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Intraocular Inflammation

What is Endophthalmitis?

Endophthalmitis is an extensive infection of the inside of the eye (intraocular). It can include all layers, the inner vitreous and the sclera. It is usually caused by a bacteria introduced into the eye during eye surgery, but can also be a serious complication of a penetrating eye injury, infections in the body (systemic), or infections from IV drug use.

How is it diagnosed?

History: When endophthalmitis occurs as a post-operative complication, symptoms will occur 12 to 72 hours after surgery. Pain that is out of proportion to the amount of inflammation can be an early sign. Later signs include decreased vision and dark areas in the visual field (floaters). Pain may not be present if the infection is caused by an organism that is not very potent.

Physical exam: A pus-like discharge may be present. The lids will be swollen and the eye will be red but these features may not be prominent. Congestion (infection), swelling of the conjunctiva around the cornea (chemosis), increased cells and flare may be seen. Corneal edema is present in spite of normal intraocular pressure. The red reflex may be absent due to clouding of the fluid in the eye (vitreous humor). There may be opaque material suspended within the vitreous.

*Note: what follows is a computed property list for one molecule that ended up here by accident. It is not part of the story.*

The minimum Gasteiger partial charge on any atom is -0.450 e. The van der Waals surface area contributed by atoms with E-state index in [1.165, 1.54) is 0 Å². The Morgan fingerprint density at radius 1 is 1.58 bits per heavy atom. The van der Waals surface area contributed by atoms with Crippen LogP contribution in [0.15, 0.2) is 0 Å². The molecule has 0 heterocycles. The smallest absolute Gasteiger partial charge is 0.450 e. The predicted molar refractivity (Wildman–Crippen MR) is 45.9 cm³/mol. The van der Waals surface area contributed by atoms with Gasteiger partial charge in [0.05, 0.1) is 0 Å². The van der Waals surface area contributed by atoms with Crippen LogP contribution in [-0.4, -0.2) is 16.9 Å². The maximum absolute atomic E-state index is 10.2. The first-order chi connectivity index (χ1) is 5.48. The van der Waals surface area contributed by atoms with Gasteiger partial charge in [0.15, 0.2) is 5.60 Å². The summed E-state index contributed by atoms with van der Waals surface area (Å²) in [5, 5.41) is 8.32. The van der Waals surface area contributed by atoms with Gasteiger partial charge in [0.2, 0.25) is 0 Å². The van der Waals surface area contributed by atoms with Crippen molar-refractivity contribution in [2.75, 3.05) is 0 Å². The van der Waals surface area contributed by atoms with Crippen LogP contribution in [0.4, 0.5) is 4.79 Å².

Tests: Visual acuity is tested and will be poor. The eye may be tapped with a vitrectomy instrument to obtain some of the vitreous humor for microscopic exam and culture. An organism will not be able to be cultured in about one-fourth of all cases.

How is Endophthalmitis treated?

Endophthalmitis is an emergency and must be treated immediately. The delay of a few hours can result in permanent blindness. Part of the vitreous fluid may be removed to dilute toxins produced by the bacteria and to decrease the numbers of bacteria in the eye (vitrectomy). An antibiotic is then injected into the vitreous and corticosteroids may also be injected to decrease inflammation. Intravenous antibiotics may be given for a period of time, although the benefits of this are as yet unproved.



What might complicate it?

The vitreous fluid may liquefy and form an abscess. Retinal detachment may occur.

Predicted outcome

The visual outcome varies widely. Depending on the causative organism, early, aggressive treatment can result in a good outcome. Any delay in treatment will adversely affect the outcome and can result in decreased vision or blindness in the affected eye.


Panophthalmitis is another possible diagnosis.

Appropriate specialists

Ophthalmologist and posterior segment specialist.

Last updated 3 April 2018